Photo Essays
1. Exile’s Return
2. Chaplin’s Parents
3. Hannah Chaplin’s Femmes Fatales
4. Playing Dress-Up  In The Land of Make Believe
5. Teenage Girls and Fear of Aging
6. Chaplin’s Three Teenage Wives
7. Mildred Harris
8. Lita Grey
9. Oona O’Neill
10. Chaplin’s Father
11. A Royal Lion
12. Vesta Tilley as Bertie
13. Ella Shields as Bertie
14. Making A Living
15. The Lion Comique’s Son: Dressed Like A Bum
16. Monsieur Verdoux as a Lion Comique
17. Calvero as a Lion Comique
18. The Lion Comique’s Son in the Limelight
19. Charlie as a Child
20. The Kid’s Lucky Break
21. Syd Chaplin
22. A Family Album of Theatrical Drunks
23. Chaplin’s Family Romance
24. Edna Purviance
25. Purviance’s Influence on Chaplin’s Character
26. Essanay
27. Chaplinitis
28. Chaplin’s Predecessors
29. Eye Contact: Audience-Performer Intimacy
30. Chaplin the Auteur
31. Chaplin’s Two Autobiographies
32. Going It Alone
33. The Circus
34. Autobiographical Starvation Scenes From The Gold Rush
35. Autobiographical Madness Scenes in Modern Times
36. Two British Music Hall Traditions and Topical Comedy
37. The Great Dictator
38. Fatal Attraction: Joan Barry
39. Monsieur Verdoux: Guillotine or Hatchet Job?
40. Limelight
Chaplin: A Life In Film
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 The Circus

Jeffrey Vance Collection

The original screen character Chaplin hastily improvised for this first Keystone film derived his immediate inspiration from a specific theatrical genre that Charlie knew like the back of his hand. Bearing a striking resemblance to Ella Shields’ famous stage character (Burlington Bertie), Chaplin’s original film persona also was shirtless, penniless, wore a monocle, sported a cane, pleaded an empty belly and projected the false façade of a man of the world to the world at large. (See Chaplin A Life, Chapter XIV for a frame-by-frame analysis of this sequence in Making A Living.)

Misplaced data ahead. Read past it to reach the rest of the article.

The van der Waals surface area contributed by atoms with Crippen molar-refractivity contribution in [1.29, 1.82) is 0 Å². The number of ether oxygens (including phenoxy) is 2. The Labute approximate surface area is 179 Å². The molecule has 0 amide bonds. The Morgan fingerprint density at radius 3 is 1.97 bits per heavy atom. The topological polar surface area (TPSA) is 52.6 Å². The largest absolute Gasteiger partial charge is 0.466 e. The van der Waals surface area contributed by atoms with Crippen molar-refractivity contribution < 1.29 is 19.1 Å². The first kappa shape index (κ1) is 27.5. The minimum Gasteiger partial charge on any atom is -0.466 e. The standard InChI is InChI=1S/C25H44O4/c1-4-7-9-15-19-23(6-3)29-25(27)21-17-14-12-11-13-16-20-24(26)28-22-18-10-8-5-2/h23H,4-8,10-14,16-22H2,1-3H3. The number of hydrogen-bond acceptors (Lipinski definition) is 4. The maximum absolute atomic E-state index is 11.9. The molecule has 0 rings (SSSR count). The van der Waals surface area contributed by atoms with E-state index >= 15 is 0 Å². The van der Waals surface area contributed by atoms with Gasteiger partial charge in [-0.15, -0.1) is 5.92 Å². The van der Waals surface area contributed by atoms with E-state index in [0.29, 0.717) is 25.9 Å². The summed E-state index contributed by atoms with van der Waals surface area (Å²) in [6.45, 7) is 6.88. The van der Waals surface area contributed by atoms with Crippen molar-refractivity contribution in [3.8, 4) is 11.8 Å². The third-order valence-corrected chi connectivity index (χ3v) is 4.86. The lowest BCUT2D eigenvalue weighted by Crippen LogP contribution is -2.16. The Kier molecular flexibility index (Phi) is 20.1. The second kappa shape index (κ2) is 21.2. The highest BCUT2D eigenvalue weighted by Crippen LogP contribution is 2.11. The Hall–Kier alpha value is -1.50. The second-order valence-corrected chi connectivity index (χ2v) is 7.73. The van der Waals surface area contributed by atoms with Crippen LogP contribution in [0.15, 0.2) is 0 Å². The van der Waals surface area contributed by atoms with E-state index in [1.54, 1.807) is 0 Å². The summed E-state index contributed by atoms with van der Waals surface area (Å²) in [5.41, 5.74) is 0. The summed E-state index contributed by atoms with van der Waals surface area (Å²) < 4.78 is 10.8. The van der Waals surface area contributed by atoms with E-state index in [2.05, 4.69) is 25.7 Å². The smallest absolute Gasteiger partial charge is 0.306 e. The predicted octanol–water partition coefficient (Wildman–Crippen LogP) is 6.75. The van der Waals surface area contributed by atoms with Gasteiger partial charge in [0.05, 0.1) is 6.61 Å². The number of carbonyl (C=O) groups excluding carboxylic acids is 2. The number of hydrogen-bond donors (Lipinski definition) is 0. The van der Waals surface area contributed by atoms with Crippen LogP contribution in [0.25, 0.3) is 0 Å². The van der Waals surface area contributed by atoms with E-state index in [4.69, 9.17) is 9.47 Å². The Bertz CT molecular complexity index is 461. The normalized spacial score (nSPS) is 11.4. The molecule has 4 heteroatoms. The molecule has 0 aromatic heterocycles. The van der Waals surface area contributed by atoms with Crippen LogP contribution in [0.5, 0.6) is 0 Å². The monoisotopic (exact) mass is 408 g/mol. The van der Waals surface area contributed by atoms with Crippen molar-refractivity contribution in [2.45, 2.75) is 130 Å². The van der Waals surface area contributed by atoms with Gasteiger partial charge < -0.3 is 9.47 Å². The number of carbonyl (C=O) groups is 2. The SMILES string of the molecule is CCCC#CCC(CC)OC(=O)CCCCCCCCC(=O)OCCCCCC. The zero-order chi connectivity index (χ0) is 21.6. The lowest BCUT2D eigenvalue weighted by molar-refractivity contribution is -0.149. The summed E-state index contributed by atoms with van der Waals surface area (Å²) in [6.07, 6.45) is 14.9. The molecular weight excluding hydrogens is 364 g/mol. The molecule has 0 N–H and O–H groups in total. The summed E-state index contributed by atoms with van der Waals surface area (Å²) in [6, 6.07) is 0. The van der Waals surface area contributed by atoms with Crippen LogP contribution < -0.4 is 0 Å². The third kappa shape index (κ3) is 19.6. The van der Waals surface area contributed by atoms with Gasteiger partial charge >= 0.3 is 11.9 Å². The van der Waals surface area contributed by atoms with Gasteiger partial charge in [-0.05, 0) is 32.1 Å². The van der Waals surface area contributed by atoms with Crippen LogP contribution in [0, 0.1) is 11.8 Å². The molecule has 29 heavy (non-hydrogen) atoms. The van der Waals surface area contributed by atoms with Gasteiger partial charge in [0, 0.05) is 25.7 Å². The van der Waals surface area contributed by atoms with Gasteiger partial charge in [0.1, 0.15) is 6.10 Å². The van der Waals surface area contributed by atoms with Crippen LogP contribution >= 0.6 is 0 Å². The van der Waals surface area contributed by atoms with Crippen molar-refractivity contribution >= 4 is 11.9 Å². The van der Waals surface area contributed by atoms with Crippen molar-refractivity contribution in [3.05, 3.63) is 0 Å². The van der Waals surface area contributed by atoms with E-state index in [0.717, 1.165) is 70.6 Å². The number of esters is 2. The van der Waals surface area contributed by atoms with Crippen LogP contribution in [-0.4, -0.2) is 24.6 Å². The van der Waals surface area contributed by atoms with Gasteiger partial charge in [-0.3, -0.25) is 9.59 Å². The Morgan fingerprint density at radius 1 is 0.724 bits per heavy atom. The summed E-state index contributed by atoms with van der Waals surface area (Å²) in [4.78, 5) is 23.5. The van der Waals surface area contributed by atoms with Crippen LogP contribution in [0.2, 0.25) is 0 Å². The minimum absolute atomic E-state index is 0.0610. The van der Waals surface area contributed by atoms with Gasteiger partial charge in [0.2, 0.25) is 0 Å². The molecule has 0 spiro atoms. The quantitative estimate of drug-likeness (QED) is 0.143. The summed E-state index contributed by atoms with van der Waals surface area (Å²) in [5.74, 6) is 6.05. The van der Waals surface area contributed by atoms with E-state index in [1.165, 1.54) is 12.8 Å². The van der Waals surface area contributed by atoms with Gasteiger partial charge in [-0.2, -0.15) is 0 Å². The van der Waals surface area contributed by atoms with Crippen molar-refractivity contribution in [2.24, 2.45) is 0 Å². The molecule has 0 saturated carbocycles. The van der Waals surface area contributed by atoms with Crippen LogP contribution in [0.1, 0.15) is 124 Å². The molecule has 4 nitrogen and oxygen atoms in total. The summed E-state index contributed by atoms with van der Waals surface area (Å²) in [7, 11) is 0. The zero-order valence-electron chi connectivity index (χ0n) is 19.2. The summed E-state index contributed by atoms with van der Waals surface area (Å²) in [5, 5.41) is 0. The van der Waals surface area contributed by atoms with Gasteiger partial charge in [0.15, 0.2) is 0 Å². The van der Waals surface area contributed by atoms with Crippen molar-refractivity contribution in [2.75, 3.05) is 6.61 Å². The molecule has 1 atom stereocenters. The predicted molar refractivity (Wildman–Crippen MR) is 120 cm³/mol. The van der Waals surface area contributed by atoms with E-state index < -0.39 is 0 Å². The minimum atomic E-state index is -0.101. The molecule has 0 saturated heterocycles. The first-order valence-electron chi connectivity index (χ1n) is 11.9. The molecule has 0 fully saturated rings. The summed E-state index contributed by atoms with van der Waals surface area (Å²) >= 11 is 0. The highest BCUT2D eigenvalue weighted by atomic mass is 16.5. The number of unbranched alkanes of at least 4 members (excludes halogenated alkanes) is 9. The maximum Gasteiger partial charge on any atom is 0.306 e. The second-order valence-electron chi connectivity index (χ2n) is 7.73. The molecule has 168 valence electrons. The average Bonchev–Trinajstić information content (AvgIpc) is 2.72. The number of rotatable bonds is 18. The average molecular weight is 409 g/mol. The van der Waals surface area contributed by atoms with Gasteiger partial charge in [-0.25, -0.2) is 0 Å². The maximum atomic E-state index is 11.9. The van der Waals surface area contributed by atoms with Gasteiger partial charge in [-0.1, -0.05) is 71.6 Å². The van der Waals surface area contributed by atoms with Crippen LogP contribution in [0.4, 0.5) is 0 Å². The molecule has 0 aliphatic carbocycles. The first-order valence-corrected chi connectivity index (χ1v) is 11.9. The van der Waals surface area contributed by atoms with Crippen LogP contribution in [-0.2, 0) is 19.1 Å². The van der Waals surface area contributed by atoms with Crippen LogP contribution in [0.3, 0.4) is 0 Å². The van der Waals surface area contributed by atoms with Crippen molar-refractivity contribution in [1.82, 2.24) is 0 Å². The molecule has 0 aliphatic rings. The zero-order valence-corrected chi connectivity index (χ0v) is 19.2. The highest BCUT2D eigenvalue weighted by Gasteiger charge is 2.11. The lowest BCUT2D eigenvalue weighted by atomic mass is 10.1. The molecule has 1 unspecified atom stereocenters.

Viewed from the historical perspective of the working class comedy traditions of British music hall, both of these gents were tongue-in-cheek send-ups of a down-and-out lion comique stage character.

The world-famous tramp character which Chaplin then proceeded to invent in his very next Keystone film, Kid Auto Races, would evolve gradually (during the next few years) into that same type of homeless and penniless, has-been or would-be comic dandy that Ella Shields had portrayed.

In the sense of their sharing a common theatrical lineage, Bertie and Charlie were “first cousins.” Like fastidious cousin Bertie, Charlie also would carefully hand-select his panetellas on “the Strand”--by scooping up other peoples’ cast-off cigar butts with panache--in films like The Kid and City Lights.

For a very short clip of Chaplin’s first screen appearance strolling, strutting and preening as the little tramp
© 2008 All Essay Rights Reserved.

All images from Chaplin films made from 1918 onwards, Copyright © Roy
Export Company Establishment._Charles Chaplin and the Little Tramp are trademarks and/or
service marks of Bubbles Inc. S.A. and/or Roy Export Company
Establishment, used with permission.

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